The Greek ‘Episkyros’ – of which few concrete details survive – was much livelier, as was the Roman ‘Harpastum’. The latter was played out with a smaller ball by two teams on a rectangular field marked by boundary lines and a centre line. The objective was to get the ball over the opposition’s boundary lines and as players passed it between themselves, trickery was the order of the day. The game remained popular for 700-800 years, but, although the Romans took it to Britain with them, the use of feet was so small as to scarcely be of consequence.
The football field is 120 yards long and 53 ½ yards wide. At each end of the field and 100 yards apart are the goal lines. The additional 10 yards at each end is the end zone. The field is divided up every 5 yards by a yard line. The middle yard line marker is called the 50 yard line. In parallel to the side lines are rows of hash marks. The football is always placed on or between the hash marks at the start of each play. This ensures that the teams have space to line up on both sides of the football. The position of the football that defines the sides of the ball is called the “line of scrimmage”.
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There are also goal posts at the back of each football end zone. One way to score is to kick the football through the goal posts. The ball must go between the uprights and over the crossbar.
If any part of a player with the football touches outside the side lines or the end zone it is considered Out of Bounds.
Football is a timed sport. The team with the most points at the end of the time period, wins the game. The game is divided up into 4 periods or quarters with a long “half time” between the second and third quarter. Time is counted while plays are running and sometimes between plays (i.e. time continues after a running play where the player was tackled in bounds, but stops on an incomplete pass). To keep the game going at a good pace the offense has a limited time (called the play clock) between plays.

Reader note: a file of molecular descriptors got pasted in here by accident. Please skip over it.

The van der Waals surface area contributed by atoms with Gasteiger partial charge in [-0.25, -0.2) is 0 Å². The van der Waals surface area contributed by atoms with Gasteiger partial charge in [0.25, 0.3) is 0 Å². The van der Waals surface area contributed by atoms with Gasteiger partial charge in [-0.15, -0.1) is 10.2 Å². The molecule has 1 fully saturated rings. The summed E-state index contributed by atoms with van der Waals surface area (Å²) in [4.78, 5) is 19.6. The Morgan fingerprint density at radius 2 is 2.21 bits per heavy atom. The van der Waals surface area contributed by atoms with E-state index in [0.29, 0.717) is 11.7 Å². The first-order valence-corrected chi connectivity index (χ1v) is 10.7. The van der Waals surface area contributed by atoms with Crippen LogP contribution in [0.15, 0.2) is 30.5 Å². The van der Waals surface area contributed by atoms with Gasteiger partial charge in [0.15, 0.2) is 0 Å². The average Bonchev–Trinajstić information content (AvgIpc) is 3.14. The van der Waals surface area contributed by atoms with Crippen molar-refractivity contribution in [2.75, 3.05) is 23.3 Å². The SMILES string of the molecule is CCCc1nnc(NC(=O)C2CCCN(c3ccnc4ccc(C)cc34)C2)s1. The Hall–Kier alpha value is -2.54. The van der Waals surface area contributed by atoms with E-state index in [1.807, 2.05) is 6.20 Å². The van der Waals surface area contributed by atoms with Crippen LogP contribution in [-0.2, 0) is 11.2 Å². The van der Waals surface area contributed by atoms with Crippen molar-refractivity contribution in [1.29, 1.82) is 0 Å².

The rules in football allow each team to have eleven players on the field at a time. Teams may substitute players between plays with no restrictions. Each team must start a play on their side of the ball.
The defensive players may take any position they want and can move about their side of the football prior to the play without restriction. Although there are certain defensive positions that have become common over time, there are no specific rules defining defensive positions or roles.
The offensive players, however, have several rules that define their position and what role they may take in the offense. Seven offensive players must be lined up on the line of scrimmage. The other four players must be lined up at least one yard behind the line of scrimmage. All of the offensive football players must be set, or still, prior to the play beginning with the exception of one of the four backs which may be moving parallel or away from the line of scrimmage. Further rules say that only the four backs and the players at each end of the line of scrimmage may catch a pass or run the football.
The Football Play